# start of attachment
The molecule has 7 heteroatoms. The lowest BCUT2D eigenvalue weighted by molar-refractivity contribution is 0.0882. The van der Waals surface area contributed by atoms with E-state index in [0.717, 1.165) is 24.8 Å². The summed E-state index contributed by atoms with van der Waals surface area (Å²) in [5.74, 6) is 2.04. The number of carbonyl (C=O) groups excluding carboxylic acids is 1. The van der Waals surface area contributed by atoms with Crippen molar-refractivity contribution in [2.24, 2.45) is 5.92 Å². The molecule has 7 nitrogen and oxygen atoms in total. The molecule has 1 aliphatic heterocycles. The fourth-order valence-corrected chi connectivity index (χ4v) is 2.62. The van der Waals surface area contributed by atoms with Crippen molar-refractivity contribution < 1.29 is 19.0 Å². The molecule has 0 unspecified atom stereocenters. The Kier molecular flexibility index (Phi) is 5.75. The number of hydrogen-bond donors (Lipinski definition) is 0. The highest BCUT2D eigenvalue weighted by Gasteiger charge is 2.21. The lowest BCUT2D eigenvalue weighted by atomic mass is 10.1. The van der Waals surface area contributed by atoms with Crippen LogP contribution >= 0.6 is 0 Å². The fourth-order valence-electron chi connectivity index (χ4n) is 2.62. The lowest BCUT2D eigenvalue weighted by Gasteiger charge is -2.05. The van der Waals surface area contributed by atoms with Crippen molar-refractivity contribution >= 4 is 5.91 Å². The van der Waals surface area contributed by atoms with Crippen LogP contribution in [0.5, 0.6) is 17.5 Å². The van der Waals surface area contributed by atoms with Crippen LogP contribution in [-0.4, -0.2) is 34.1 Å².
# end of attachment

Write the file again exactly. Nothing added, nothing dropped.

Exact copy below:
The molecule has 7 heteroatoms. The lowest BCUT2D eigenvalue weighted by molar-refractivity contribution is 0.0882. The van der Waals surface area contributed by atoms with E-state index in [0.717, 1.165) is 24.8 Å². The summed E-state index contributed by atoms with van der Waals surface area (Å²) in [5.74, 6) is 2.04. The number of carbonyl (C=O) groups excluding carboxylic acids is 1. The van der Waals surface area contributed by atoms with Crippen molar-refractivity contribution in [2.24, 2.45) is 5.92 Å². The molecule has 7 nitrogen and oxygen atoms in total. The molecule has 1 aliphatic heterocycles. The fourth-order valence-corrected chi connectivity index (χ4v) is 2.62. The van der Waals surface area contributed by atoms with Crippen molar-refractivity contribution < 1.29 is 19.0 Å². The molecule has 0 unspecified atom stereocenters. The Kier molecular flexibility index (Phi) is 5.75. The number of hydrogen-bond donors (Lipinski definition) is 0. The highest BCUT2D eigenvalue weighted by Gasteiger charge is 2.21. The lowest BCUT2D eigenvalue weighted by atomic mass is 10.1. The van der Waals surface area contributed by atoms with Crippen LogP contribution >= 0.6 is 0 Å². The fourth-order valence-electron chi connectivity index (χ4n) is 2.62. The lowest BCUT2D eigenvalue weighted by Gasteiger charge is -2.05. The van der Waals surface area contributed by atoms with Crippen molar-refractivity contribution >= 4 is 5.91 Å². The van der Waals surface area contributed by atoms with Crippen LogP contribution in [0.5, 0.6) is 17.5 Å². The van der Waals surface area contributed by atoms with Crippen LogP contribution in [-0.4, -0.2) is 34.1 Å².